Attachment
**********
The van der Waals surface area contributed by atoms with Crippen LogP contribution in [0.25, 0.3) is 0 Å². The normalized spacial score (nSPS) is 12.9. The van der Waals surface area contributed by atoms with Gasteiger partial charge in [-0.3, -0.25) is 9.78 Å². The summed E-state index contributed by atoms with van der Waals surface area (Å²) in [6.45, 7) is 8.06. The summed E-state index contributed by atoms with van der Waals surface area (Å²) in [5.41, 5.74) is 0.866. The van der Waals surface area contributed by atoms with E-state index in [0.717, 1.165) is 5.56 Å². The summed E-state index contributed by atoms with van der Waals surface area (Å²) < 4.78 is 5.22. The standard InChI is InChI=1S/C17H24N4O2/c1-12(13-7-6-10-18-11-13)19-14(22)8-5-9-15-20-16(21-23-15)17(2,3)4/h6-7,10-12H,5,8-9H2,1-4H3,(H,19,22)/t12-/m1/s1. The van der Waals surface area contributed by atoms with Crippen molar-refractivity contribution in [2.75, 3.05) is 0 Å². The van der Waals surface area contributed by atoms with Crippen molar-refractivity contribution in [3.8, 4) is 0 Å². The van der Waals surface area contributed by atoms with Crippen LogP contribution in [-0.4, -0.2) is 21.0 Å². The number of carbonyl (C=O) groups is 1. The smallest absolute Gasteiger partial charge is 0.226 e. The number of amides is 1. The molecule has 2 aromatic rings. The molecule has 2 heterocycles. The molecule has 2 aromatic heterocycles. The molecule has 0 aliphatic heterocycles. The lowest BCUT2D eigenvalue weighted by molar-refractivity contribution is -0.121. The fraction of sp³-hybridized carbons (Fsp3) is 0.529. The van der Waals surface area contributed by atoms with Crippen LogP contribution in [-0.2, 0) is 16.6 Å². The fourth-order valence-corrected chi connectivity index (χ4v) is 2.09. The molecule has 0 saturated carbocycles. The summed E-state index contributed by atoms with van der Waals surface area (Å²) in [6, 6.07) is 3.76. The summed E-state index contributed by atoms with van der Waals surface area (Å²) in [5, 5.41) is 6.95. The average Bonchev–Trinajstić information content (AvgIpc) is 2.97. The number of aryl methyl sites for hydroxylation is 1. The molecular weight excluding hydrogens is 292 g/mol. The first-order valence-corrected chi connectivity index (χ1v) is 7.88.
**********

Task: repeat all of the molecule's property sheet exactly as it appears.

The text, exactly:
The van der Waals surface area contributed by atoms with Crippen LogP contribution in [0.25, 0.3) is 0 Å². The normalized spacial score (nSPS) is 12.9. The van der Waals surface area contributed by atoms with Gasteiger partial charge in [-0.3, -0.25) is 9.78 Å². The summed E-state index contributed by atoms with van der Waals surface area (Å²) in [6.45, 7) is 8.06. The summed E-state index contributed by atoms with van der Waals surface area (Å²) in [5.41, 5.74) is 0.866. The van der Waals surface area contributed by atoms with E-state index in [0.717, 1.165) is 5.56 Å². The summed E-state index contributed by atoms with van der Waals surface area (Å²) < 4.78 is 5.22. The standard InChI is InChI=1S/C17H24N4O2/c1-12(13-7-6-10-18-11-13)19-14(22)8-5-9-15-20-16(21-23-15)17(2,3)4/h6-7,10-12H,5,8-9H2,1-4H3,(H,19,22)/t12-/m1/s1. The van der Waals surface area contributed by atoms with Crippen molar-refractivity contribution in [2.75, 3.05) is 0 Å². The van der Waals surface area contributed by atoms with Crippen molar-refractivity contribution in [3.8, 4) is 0 Å². The van der Waals surface area contributed by atoms with Crippen LogP contribution in [-0.4, -0.2) is 21.0 Å². The number of carbonyl (C=O) groups is 1. The smallest absolute Gasteiger partial charge is 0.226 e. The number of amides is 1. The molecule has 2 aromatic rings. The molecule has 2 heterocycles. The molecule has 2 aromatic heterocycles. The molecule has 0 aliphatic heterocycles. The lowest BCUT2D eigenvalue weighted by molar-refractivity contribution is -0.121. The fraction of sp³-hybridized carbons (Fsp3) is 0.529. The van der Waals surface area contributed by atoms with Crippen LogP contribution in [-0.2, 0) is 16.6 Å². The fourth-order valence-corrected chi connectivity index (χ4v) is 2.09. The molecule has 0 saturated carbocycles. The summed E-state index contributed by atoms with van der Waals surface area (Å²) in [6, 6.07) is 3.76. The summed E-state index contributed by atoms with van der Waals surface area (Å²) in [5, 5.41) is 6.95. The average Bonchev–Trinajstić information content (AvgIpc) is 2.97. The number of aryl methyl sites for hydroxylation is 1. The molecular weight excluding hydrogens is 292 g/mol. The first-order valence-corrected chi connectivity index (χ1v) is 7.88.